This weeks home finance tip deals with saving. For more than 25% of Americans, a savings account is non-existent in their lives. Although saving for a rainy day isn’t something we like to do, it is one of the most essential financial activities to safeguard our future.
Financial advisors differ on how much money we need in our emergency funds but they seem to agree on a 6 to 10 month range. How do you calculate that? First you have to know how much you spend each month. You will always estimate low so get your bank and credit card statements out and add it all up. Take that number and multiply it by 8 months (or somewhere in that 6 to 10 range) and that’s your goal. Once you’re there, keep it in a savings account. It can’t be tied up in a CD and you can’t risk losing it in the stock market. (By the way, I strongly suggest that you add disability insurance to your monthly expenses. It’s cheap and if you became sick or hurt, the monthly bills will be out of your mind)
Now that we know how much you should save, you brain might be in overdrive thinking about how you will fund your savings account. It’s going to take discipline but here’s a fun way that will put some big money in your savings account over time. You can think of it as my Chick-fil-a method. I love Chick fil a in part because the food is good (hey chick fil a, are you reading?) but also because they give out coupons all the time. I would have gone to Chick Fil a and paid full price without the coupon but with it, I saved $4. That $4 goes in to my savings account. Because I put everything on my credit card and pay it off at the end of the month, I get rewards points. I always buy $50 gift certificates with those points. Guess where that $50 goes? Let’s take it a little further. Rather than going to Chick Fil a and getting a chicken sandwich and waffle fries and a diet coke for $9, I go to the grocery store and pick up a pack of chicken breasts and a couple of potatoes and drink water. First, I’m saving calories but I also saved $5 by not eating out. I ironed my own shirt rather than taking it to the dry cleaner, $2. So let’s see; in this article alone I saved $70 and have a sizeable amount for my savings account.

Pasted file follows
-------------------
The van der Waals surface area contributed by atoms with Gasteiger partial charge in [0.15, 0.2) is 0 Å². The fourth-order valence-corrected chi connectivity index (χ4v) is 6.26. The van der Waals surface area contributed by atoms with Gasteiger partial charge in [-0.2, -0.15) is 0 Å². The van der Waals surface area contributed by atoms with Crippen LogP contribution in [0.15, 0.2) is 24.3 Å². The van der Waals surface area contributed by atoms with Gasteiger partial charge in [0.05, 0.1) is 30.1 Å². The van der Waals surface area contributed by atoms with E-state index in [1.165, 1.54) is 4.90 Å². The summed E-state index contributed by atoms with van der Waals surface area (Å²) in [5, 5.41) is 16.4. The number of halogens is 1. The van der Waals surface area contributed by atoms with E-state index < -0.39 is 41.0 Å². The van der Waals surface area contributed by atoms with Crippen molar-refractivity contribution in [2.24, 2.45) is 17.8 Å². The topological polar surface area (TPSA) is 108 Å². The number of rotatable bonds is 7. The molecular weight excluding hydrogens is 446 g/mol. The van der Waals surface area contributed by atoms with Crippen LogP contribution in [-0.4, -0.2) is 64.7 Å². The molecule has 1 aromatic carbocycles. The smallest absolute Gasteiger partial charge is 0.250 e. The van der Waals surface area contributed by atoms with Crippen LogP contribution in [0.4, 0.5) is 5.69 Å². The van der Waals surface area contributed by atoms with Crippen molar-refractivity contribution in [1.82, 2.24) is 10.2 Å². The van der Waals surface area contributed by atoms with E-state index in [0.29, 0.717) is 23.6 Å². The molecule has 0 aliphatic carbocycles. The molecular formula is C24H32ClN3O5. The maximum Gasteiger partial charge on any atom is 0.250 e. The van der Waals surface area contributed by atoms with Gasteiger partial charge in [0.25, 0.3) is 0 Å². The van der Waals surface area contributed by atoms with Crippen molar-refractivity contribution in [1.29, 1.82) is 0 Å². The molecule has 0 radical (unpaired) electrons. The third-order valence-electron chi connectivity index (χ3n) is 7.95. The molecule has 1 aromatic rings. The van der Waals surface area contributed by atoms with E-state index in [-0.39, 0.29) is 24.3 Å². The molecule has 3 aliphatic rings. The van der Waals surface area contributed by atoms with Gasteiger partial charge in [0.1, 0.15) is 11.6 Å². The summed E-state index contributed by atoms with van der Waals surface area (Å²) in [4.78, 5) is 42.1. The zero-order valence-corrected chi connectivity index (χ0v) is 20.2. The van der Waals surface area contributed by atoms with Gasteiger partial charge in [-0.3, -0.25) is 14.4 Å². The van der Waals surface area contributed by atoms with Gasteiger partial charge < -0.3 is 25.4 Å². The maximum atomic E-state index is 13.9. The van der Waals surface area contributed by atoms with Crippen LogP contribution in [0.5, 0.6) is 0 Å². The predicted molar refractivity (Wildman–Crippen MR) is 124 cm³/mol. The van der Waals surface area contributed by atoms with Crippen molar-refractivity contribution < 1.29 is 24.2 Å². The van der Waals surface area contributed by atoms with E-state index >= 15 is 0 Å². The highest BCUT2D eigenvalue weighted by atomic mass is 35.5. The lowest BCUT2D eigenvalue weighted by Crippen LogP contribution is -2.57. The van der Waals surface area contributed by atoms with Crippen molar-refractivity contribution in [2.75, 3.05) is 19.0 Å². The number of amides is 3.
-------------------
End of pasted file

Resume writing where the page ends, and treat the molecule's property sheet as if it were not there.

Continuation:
Keep a 1 week journal and see what you can do to pay yourself. It’s fun, it’s a challenge, and you will feel better about getting closer to your financial goal. We are not in an economy where we can count on having a job tomorrow. Economists predict that 1 out of every 10 working Americans will not be working before this recession is over. Don’t forget about this week’s home finance tip. If you need it, you will be grateful that you have it.